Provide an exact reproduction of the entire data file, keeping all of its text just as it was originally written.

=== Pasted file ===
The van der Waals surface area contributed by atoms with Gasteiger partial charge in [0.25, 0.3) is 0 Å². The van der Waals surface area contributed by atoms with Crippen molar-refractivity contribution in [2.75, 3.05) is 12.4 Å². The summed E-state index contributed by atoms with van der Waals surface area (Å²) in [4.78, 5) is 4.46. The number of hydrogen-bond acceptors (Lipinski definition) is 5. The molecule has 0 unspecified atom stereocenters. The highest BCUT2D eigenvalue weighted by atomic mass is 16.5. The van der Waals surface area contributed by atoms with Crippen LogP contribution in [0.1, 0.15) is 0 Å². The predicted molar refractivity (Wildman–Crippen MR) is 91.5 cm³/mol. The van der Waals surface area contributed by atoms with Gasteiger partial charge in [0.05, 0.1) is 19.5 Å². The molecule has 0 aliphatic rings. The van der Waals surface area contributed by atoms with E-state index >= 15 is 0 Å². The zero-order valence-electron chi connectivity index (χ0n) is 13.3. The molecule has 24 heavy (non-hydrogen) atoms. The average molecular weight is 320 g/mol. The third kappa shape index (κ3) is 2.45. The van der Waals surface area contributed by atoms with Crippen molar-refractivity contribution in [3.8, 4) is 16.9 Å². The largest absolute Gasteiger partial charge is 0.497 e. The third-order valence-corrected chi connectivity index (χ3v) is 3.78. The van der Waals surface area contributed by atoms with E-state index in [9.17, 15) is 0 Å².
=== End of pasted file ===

The van der Waals surface area contributed by atoms with Gasteiger partial charge in [0.25, 0.3) is 0 Å². The van der Waals surface area contributed by atoms with Crippen molar-refractivity contribution in [2.75, 3.05) is 12.4 Å². The summed E-state index contributed by atoms with van der Waals surface area (Å²) in [4.78, 5) is 4.46. The number of hydrogen-bond acceptors (Lipinski definition) is 5. The molecule has 0 unspecified atom stereocenters. The highest BCUT2D eigenvalue weighted by atomic mass is 16.5. The van der Waals surface area contributed by atoms with Crippen LogP contribution in [0.1, 0.15) is 0 Å². The predicted molar refractivity (Wildman–Crippen MR) is 91.5 cm³/mol. The van der Waals surface area contributed by atoms with Gasteiger partial charge in [0.05, 0.1) is 19.5 Å². The molecule has 0 aliphatic rings. The van der Waals surface area contributed by atoms with E-state index >= 15 is 0 Å². The zero-order valence-electron chi connectivity index (χ0n) is 13.3. The molecule has 24 heavy (non-hydrogen) atoms. The average molecular weight is 320 g/mol. The third kappa shape index (κ3) is 2.45. The van der Waals surface area contributed by atoms with Crippen molar-refractivity contribution in [3.8, 4) is 16.9 Å². The largest absolute Gasteiger partial charge is 0.497 e. The third-order valence-corrected chi connectivity index (χ3v) is 3.78. The van der Waals surface area contributed by atoms with E-state index in [9.17, 15) is 0 Å².